To quantify the thrombus formation area, a three-dimensional (3D) surface measurement system (VR-3000; KEYENCE Corp., Tokyo, Japan) was used. Figure 6(b) shows the view of the scanning area. After the pump exchange, the used pump was carefully taken apart to eject the impeller from the casing. 3D data from the top of the SUS ball to the secondary vane, including the thrombus, was obtained. The thrombus surface area was calculated using special software (VR-3000 G2 Series Software Ver.18.104.22.168; KEYENCE Corp.).
3. Results and discussion
3.1 Signal responses with respect to hematocrit and oxygen saturation
Figure 7(a) shows the TFL at 520 nm with respect to HCT and SaO2. Clearly, the signal was not affected by either HCT or SaO2. This result means that it is difficult to utilize blood sensing in this pump. Based on our previous studies [16,17,21], the mechanism of how to detect thrombus formation using visible and near-infrared light is shown in Fig. 1. The light at a wavelength that is strongly absorbed by hemoglobin responds to thrombus formation, because an optical change mainly occurs due to changes in the RBC density surrounding the clotting area. Therefore, light with a strong absorption will permit highly sensitive detection of changes in hemoglobin concentration with respect to thrombus formation. Although we expected that light at 520 nm could be used to detect thrombus formation, Fig. 7(a) indicates that the light absorption was too strong to utilize the thrombus sensor in this pump. The light hardly reached the SUS ball. The maximum blood thickness on the line of sight of the incident fiber is approximately 1.05 mm. Consequently, the light at 520 nm was inadequate as the light source for thrombus sensing in this pump.
In contrast, Fig. 7(b) shows that TFLs using both 650 nm and 810 nm lights responded to changes in HCT and SaO2. However, the TFL at 650 nm strongly responded to SaO2. The reason was the difference in the light absorption between oxy- and deoxyhemoglobin at 650 nm. The TFL at 810 nm is almost the isosbestic point and did not respond to SaO2. As for HCT, when HCT decreases, the light direction is straighter and better illuminates the four secondary vanes. As a result, F(4ω) increased as the TFL decreased. However, the change in TFL was slight. The gradient was 0.004 [TFL/HCT].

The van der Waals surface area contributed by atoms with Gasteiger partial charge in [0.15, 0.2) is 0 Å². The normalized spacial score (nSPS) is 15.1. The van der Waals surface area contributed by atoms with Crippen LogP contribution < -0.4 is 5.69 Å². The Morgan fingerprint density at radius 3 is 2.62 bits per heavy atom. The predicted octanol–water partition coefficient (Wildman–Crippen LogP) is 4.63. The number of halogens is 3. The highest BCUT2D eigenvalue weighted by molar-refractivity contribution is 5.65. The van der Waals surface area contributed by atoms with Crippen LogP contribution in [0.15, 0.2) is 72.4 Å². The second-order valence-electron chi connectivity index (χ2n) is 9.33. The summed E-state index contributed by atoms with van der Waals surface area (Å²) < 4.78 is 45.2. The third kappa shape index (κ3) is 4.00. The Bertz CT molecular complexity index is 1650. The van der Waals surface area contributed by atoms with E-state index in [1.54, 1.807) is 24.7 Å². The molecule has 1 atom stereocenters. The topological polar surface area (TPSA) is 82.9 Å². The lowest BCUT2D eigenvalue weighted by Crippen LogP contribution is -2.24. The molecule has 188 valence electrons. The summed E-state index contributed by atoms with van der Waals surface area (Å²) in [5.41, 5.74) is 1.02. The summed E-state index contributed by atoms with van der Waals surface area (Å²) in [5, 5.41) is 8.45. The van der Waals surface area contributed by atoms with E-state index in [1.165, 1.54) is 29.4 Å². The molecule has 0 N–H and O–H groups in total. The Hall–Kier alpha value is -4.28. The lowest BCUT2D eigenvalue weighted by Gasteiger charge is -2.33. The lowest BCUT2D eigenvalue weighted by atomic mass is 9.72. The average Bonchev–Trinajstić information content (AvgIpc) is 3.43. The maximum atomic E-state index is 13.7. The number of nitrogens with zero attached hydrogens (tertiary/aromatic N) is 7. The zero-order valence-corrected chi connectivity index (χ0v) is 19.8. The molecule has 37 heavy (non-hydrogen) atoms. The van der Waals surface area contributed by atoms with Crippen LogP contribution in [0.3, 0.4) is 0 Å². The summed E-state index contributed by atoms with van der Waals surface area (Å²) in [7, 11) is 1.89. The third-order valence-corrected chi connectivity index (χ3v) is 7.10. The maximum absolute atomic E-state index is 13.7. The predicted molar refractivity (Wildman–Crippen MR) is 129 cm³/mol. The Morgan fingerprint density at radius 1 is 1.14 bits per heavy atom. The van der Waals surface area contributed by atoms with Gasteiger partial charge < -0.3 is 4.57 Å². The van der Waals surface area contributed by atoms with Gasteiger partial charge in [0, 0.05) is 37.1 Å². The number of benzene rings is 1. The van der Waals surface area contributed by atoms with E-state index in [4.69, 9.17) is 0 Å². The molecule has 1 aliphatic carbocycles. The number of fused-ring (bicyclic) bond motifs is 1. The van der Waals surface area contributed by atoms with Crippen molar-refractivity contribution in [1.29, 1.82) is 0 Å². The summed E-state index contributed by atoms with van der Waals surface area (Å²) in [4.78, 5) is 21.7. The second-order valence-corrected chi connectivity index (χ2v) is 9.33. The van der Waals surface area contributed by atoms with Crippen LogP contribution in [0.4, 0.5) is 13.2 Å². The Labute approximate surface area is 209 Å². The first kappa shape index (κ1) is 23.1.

3.2 Signal responses with respect to thrombus formation
In all of the experiments, no thrombus formed in the extracorporeal circuit, except for the pivot area of the pump, as shown in Fig. 8. This figure shows photos of the pumps after the animal experiments. The results of the three experiments were divided into group P1 (P1-1, P1-2, P1-3, P1-4), P2 (P2-1, P2-2, P2-3), and P3 (P3-1, P3-2, P3-3). In P2-2, thrombus formation is hardly seen. In only P2-3, thrombi formed in both the male and female bearings. The respective usage times of the pumps were P1 (152 min, 340 min, 142 min, 100 min), P2 (75 min, 76 min, 300 min, 176 min), and P3 (88 min, 47 min, 50 min).
Figure 9(a), 9(b), and 9(c) show the time trends of the TFL in each experiment using the light at 810 nm. In all cases, the TFL was kept constant at almost 0 in the early stage. However, after that, the TFL gradually increased. F(ω) increased because the thrombus, which has different optical properties compared with the surrounding blood, formed on the SUS ball rotating at the frequency of ω. In all experiments, the TFLs were dramatically changed compared with the SaO2 and HCT changes shown in Fig. 7(b). The final values of TFL were P1 (1.0, 2.2, 1.65, 0.55), P2 (0.4, 0.13, 1.28), and P3 (0.36, 0.73, 0.5). In some cases, e.g., P1-3 and P2-4, the TFLs also decreased after showing the increasing trend.
The obtained 3D data of the pivot and thrombus are shown in Fig. 10. The 3D thrombus surface area was calculated. The relationship between the results and the TFL is shown in Fig. 11. Here, the thrombus formation degree (TFD) was additionally calculated by dividing the thrombus formation area by the surface area of the SUS ball, which is 21.2 mm2. The correlation coefficient was R2 = 0.878, but the data of P2-3 was excluded because this case showed thrombus formation in the female bearing. The accuracy, or mean error rate, of the thrombus surface area and the TFD between the 3D surface measurement system and the developed thrombus sensor was estimated at 3.6 ± 2.3 mm2 and 17 ± 13 [%], respectively. This result indicates the feasibility of quantitative monitoring of the thrombus growth process.
The gradient of the TFL with respect to the thrombus surface area was 0.117 [TFL/mm2]. That value was large enough to ignore the influence of changes in the HCT. In the experiments, the HCT changed from 36.2 to 40.6 [%] at P1, and from pump start to end it changed from 31.5 to 39.4 [%] at P2, and 34.8 to 35.1 [%] at P3. Therefore, it was considered that the changes in TFL shown in Fig. 9 were caused by thrombus formation, and not changes in HCT. Consequently, the developed method could quantify thrombus formation using only 810 nm without the influence of SaO2 and HCT. It should be noted that the quantitative performance for thrombus formation on the female bearing shown in *P2-3 was unknown. According to Eq. (1), it would be difficult to detect a motionless thrombus. However, thrombus formation on the female bearing hardly occurs in clinical observations. The P2-3 result might be due to the change in bearing performance by epoxy bonding.